Hericiaceae, Hericium erinaceus, Lion’s Mane Mushroom, Bearded Tooth Mushroom – Marin County, California
I found this Hericium erinaceus mushroom growing on Mt. Tamalpais yesterday. The bright white popped out from a long distance in the otherwise dark and misty forest. This is a fantastic edible mushroom (all Hericium are)… Click individual photos below to enlarge.
This particular species is visually spectacular. Specimens weighing multiple pounds, like this one, are not uncommon. It took me some time to cut it off the log it was protruding from.
Here is an upclose image of the icicle-like spines.
And below, for scale, the mushroom in my hand. It is a very dense mass, probably weighing 3-4 pounds.
From Wikipedia… This species is widely appreciated for its edible and medicinal properties. It is called hóu tóu gū (“monkey head mushroom”) in Chinese. In Japanese it is called yamabushitake or 山伏茸; (“mountain hidden mushroom”). In Vietnamese it is called nấm đầu khỉ. In Korean it is called “노루궁뎅이버섯, “Norugongdengi-beoseot”, literally Deertail Mushroom.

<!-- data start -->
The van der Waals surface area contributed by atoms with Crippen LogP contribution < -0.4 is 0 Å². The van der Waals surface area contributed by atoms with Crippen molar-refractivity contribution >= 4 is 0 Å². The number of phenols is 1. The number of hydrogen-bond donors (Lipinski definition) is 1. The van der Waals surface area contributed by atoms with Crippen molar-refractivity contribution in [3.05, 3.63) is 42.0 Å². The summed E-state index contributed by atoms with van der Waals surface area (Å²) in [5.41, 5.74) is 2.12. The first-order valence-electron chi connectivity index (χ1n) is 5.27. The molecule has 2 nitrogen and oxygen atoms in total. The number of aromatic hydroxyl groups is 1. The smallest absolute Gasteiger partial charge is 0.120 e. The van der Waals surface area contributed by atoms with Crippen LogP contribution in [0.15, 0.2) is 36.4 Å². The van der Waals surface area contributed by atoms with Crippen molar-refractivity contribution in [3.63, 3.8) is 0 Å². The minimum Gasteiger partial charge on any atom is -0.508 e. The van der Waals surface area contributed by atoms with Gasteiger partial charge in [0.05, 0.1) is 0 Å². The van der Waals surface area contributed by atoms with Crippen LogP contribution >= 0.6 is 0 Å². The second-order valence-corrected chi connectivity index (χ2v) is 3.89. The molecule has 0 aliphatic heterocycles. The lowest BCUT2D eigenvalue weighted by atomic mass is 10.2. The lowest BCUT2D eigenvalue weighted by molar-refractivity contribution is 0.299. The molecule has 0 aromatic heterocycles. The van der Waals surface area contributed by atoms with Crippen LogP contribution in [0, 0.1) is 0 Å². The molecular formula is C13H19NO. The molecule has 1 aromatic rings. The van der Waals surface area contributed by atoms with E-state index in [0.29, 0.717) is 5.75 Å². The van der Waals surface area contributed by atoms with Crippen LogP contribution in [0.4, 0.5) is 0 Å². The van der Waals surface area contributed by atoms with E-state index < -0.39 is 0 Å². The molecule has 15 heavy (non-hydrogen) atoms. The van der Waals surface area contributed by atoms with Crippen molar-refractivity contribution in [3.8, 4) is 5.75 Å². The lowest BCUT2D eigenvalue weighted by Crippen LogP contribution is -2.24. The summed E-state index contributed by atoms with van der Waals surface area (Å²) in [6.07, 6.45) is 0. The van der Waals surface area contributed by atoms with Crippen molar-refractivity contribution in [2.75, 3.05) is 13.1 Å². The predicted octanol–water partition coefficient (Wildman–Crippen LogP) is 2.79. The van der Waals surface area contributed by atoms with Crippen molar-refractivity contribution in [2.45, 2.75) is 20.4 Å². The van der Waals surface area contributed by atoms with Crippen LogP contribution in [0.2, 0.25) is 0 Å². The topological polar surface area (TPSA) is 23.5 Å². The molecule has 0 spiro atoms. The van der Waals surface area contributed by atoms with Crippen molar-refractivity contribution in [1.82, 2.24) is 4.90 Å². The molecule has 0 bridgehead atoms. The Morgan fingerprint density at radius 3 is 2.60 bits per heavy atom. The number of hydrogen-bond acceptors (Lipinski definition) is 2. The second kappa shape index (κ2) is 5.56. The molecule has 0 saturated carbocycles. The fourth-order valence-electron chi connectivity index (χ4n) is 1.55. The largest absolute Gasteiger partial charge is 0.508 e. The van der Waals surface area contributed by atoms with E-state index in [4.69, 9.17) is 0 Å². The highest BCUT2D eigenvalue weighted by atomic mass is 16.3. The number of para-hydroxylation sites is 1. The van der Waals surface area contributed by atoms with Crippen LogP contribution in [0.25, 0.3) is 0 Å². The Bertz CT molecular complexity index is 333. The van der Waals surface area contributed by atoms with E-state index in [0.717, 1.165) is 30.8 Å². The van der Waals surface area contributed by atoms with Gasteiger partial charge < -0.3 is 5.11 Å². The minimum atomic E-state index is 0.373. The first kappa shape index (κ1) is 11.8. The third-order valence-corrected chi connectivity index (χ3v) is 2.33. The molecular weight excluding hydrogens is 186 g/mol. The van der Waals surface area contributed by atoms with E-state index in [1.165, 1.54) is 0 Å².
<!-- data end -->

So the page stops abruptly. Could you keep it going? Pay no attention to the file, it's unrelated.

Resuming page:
In traditional Chinese medicine the species has long been considered medicinal and that compounds in the mushroom have antioxidant effects and properties that regulate blood lipid levels and reduce blood glucose levels. It has been reported that pills of this mushroom are used in the treatment of gastric ulcers and esophageal carcinoma.
Scientists have investigated this mushroom for possible anti-dementia compounds. Primary research has demonstrated the following:
- Stimulated animal nerve cells.
- A double-blind, parallel-group, placebo-controlled trial showed improved cognitive ability.
- Stimulated nerve growth factor in an in vitro experiment with human astrocytoma cells. Nerve growth factor stimulated by phenol-analogous Hercenone.
- Stimulated myelination in an in vitro experiment.